Do you have a favourite track or tracks from “Hollow”?

It changes from day to day.

Where do you draw your influences from when it comes to producing new music/lyrics?

Sadly from my life.

What is the music scene like where you are based in Tel Aviv?

It’s a small but supportive metal scene with many shows of European known bands and also active interesting local bands we can mention: Dim Aura, Scardust, Arallu, Subterranean Masquerade, Desert, and of course Orphaned Land.

Adding to the previous question, how has the pandemic affected Tel Aviv and yourself for that matter?

The positive side is in fact that it’s easier because everybody’s at home in front of the computer 24/7 and not on tour or on vacation. The only problematic two points are that there are no shows to push the album and play live and the fact that people are afraid to spend money because they don’t know what tomorrow will bring.

On top of that, you can add that we get zero support from our horrible government.

Is there anyone or anywhere you would like to play and haven’t yet?

We only played in Israel so far so of course we are very interested to play around the world.

How do you think the music industry has changed over the years?

Do you have three days to hear me blabbering about it?… 🙂 Seriously, it changed A LOT and not for good, the value of music went down sadly.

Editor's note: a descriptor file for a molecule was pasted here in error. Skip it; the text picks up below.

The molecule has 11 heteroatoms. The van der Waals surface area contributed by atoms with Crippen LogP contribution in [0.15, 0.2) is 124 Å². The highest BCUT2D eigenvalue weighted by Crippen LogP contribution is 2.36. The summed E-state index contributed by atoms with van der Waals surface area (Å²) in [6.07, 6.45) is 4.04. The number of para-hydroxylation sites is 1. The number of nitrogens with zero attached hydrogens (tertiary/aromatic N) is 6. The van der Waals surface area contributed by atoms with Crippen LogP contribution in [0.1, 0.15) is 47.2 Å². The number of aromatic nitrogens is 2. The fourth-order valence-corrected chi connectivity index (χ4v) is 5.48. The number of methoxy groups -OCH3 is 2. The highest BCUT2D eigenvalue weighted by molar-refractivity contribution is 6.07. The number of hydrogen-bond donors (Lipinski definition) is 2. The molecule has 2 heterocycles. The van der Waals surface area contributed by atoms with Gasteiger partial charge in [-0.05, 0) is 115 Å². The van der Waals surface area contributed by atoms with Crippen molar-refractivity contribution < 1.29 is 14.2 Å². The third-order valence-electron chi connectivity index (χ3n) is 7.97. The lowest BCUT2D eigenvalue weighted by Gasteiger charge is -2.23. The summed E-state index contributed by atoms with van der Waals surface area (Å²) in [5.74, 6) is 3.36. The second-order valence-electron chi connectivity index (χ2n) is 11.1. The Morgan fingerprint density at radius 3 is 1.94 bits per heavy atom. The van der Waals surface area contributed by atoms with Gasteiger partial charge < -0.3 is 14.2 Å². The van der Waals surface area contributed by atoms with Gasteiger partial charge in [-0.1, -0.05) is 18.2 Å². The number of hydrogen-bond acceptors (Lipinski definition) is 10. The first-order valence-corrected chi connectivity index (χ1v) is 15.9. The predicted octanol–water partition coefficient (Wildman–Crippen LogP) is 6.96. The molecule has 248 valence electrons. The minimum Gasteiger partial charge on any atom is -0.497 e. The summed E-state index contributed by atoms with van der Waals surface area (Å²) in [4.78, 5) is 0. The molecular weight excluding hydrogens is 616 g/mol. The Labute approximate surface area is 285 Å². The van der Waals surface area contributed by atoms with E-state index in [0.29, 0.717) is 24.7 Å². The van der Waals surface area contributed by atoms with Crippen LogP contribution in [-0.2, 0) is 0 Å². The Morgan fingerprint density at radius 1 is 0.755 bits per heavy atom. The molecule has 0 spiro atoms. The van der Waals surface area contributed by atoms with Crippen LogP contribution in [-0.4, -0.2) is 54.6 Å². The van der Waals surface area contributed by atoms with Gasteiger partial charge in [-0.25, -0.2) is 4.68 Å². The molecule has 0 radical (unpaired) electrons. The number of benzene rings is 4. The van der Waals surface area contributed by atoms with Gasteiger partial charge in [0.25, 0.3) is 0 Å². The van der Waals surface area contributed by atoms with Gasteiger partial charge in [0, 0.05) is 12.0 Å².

I’ve seen that Tomorrow’s Rain has been signed to AOP Records. Do you think it’s important for a band to be signed to a label to be recognised in today’s society? What are your thoughts?

It depends on a few aspects like what are your targets, your abilities to sacrifice things in life and what is the idea behind it all. We are very happy on A.O.P Records, very satisfied.

What is your writing/recording procedure like? Do you have a preferred way of doing things to get the creative juices flowing?

No rules, no mechanism, we just do what feels right.

What genres of music do you like to listen to personally? Any new bands that have caught your attention recently and would recommend

I love music, I listen to everything from Marduk and Napalm Death to Genesis and Nick Cave, and everything in between.

Lately, I find myself listening a lot to King Diamond, The Cure, and Judas Priest, nothing new though, but the new Psychotic Waltz album is great, as is the new My Dying Bride, and I fell in love with “The Devil’s Blood” in the last years.

What are the pro’s/cons of being in a band?

Too old to start thinkin’ about it…😊 It’s a lot of satisfaction on one side but it’s a hard ride with a huge price to pay on the other side

Outside of creating music, is there anything you like to do for fun? Any hobbies?

Literature, football and sex.

What are your plans once Covid-19 has settled?

To play as many shows as we can, to get life to normalize again finally. I think the whole situation discourages the people from day to day life, but when despair crawls in it brings also inspiration, so I hope that bands will not give up and use this crazy period as a source of creativity, as a crisis to grow from, to write about the things they feel inside, etc. At least that’s what we will do.

Thank you for your time, is there anything you’d like to say to our readers?

Thank you very much for the interview and the support, keep supporting interesting bands and always stay hungry for good music.